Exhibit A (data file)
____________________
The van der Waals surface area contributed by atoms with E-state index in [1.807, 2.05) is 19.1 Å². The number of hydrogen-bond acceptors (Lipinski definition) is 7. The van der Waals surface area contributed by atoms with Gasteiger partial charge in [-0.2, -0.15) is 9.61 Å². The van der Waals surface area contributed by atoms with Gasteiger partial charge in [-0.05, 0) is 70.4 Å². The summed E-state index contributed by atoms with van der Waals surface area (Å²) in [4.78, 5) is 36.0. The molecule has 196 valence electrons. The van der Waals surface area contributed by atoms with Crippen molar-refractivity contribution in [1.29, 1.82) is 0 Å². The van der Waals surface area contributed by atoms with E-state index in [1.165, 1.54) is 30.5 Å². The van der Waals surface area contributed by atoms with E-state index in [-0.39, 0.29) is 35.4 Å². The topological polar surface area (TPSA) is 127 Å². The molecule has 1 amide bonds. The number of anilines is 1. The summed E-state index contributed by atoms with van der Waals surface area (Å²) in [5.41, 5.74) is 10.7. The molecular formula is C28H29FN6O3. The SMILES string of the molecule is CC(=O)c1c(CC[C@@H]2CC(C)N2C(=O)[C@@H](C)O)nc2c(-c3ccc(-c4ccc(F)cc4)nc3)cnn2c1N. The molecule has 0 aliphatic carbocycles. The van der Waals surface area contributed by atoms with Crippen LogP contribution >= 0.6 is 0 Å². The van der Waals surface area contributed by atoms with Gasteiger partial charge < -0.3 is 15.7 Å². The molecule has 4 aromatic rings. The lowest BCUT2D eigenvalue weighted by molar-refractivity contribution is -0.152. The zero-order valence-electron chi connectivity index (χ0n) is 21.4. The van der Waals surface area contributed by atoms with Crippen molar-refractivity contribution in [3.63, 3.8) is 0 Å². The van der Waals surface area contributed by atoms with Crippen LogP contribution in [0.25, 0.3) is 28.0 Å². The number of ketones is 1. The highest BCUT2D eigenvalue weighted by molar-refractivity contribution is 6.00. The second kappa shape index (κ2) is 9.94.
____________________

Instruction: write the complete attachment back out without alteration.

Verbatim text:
The van der Waals surface area contributed by atoms with E-state index in [1.807, 2.05) is 19.1 Å². The number of hydrogen-bond acceptors (Lipinski definition) is 7. The van der Waals surface area contributed by atoms with Gasteiger partial charge in [-0.2, -0.15) is 9.61 Å². The van der Waals surface area contributed by atoms with Gasteiger partial charge in [-0.05, 0) is 70.4 Å². The summed E-state index contributed by atoms with van der Waals surface area (Å²) in [4.78, 5) is 36.0. The molecule has 196 valence electrons. The van der Waals surface area contributed by atoms with Crippen molar-refractivity contribution in [1.29, 1.82) is 0 Å². The van der Waals surface area contributed by atoms with E-state index in [1.165, 1.54) is 30.5 Å². The van der Waals surface area contributed by atoms with E-state index in [-0.39, 0.29) is 35.4 Å². The topological polar surface area (TPSA) is 127 Å². The molecule has 1 amide bonds. The number of anilines is 1. The summed E-state index contributed by atoms with van der Waals surface area (Å²) in [5.41, 5.74) is 10.7. The molecular formula is C28H29FN6O3. The SMILES string of the molecule is CC(=O)c1c(CC[C@@H]2CC(C)N2C(=O)[C@@H](C)O)nc2c(-c3ccc(-c4ccc(F)cc4)nc3)cnn2c1N. The molecule has 0 aliphatic carbocycles. The van der Waals surface area contributed by atoms with Crippen LogP contribution >= 0.6 is 0 Å². The van der Waals surface area contributed by atoms with Gasteiger partial charge < -0.3 is 15.7 Å². The molecule has 4 aromatic rings. The lowest BCUT2D eigenvalue weighted by molar-refractivity contribution is -0.152. The zero-order valence-electron chi connectivity index (χ0n) is 21.4. The van der Waals surface area contributed by atoms with Crippen molar-refractivity contribution in [3.63, 3.8) is 0 Å². The van der Waals surface area contributed by atoms with Crippen LogP contribution in [0.25, 0.3) is 28.0 Å². The number of ketones is 1. The highest BCUT2D eigenvalue weighted by molar-refractivity contribution is 6.00. The second kappa shape index (κ2) is 9.94.